Nearly Half of Teens Regularly Make Purchases Online
What college students do online differs from teens, according to the Center for Media Design and ExactTarget. Two in 10 girl high school students (19%) go online to shop, though only 4% search out online deals. However, as college students, 27% of girls specifically search for deals online.
More than half of all teens and young adults (55%) use the Internet to communicate with friends and family. Girls in high school are twice as likely as girls in college to socialize with online friends (42% vs. 24%). Similarly, 59% of boys in high school say communicating with friends and family online is a primary reason for using the Internet, compared to 28% of male college students.
Boys in high school are significantly more likely than their girl counterparts to use the Internet strictly for research and information (18% vs. 7%).
Four in 10 teens (40%) spend 3–6 hours online each day. Facebook is their most visited website (41%), followed by Flickr (34%), YouTube (31%), Google (25%), Twitter (25%), and MySpace (21%).
The largest number of teens have two email accounts (41%), while 23% have only one, 21% have three, and 15% have more than four. Nearly eight in 10 (79%) check their email multiple times a day. That said, email is the least likely way they stay in contact with their friends. Text messaging, by far, is their preferred method of communication (51%), followed by meeting in person (29%), via Facebook (25%), and talking on the phone (6%).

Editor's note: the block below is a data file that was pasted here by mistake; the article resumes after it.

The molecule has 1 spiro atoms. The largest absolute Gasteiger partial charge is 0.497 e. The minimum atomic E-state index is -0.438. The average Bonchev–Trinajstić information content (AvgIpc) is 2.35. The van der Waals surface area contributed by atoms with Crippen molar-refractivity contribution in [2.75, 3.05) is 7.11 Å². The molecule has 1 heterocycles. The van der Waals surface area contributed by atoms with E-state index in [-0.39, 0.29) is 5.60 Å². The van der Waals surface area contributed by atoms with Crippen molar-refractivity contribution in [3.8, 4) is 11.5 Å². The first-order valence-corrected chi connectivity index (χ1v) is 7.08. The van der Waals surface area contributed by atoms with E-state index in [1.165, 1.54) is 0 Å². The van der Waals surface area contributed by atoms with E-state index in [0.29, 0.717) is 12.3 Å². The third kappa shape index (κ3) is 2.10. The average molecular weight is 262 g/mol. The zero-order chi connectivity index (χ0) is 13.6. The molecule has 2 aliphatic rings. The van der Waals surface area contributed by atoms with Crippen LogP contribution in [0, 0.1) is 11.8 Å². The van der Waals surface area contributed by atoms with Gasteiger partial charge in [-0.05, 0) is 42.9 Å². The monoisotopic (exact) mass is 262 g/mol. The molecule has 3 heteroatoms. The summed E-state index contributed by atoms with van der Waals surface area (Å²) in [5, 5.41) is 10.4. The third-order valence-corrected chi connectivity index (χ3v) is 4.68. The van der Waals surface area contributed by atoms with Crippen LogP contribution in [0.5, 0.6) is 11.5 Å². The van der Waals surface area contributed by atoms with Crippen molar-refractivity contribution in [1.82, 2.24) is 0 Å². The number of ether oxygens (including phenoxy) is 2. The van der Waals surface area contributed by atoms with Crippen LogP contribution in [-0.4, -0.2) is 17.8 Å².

Slightly more than half of all teens (55%) have Twitter accounts. Teen girls are slightly more likely than teen boys to have a Twitter account (51% vs. 49%).
Nearly half of teen Internet users (48%) regularly purchase products such as music, books, and clothing online, up from 31% in 2000, according to the Pew Internet & American Life Project.
Teens age 14–17 are more likely than those age 12–13 to have made an online purchase (53% vs. 38%). Girls aged 14–17 are also more likely than their boy counterparts to buy things online (57% vs. 48%).[Source: "What Teens Do Online," "Teen Online Purchase Behaviors," "Changing Habits Among Online Youth." Youth Markets Alert/EPM Communications. 1 Aug. 2010. Web. 5 Aug. 2010.]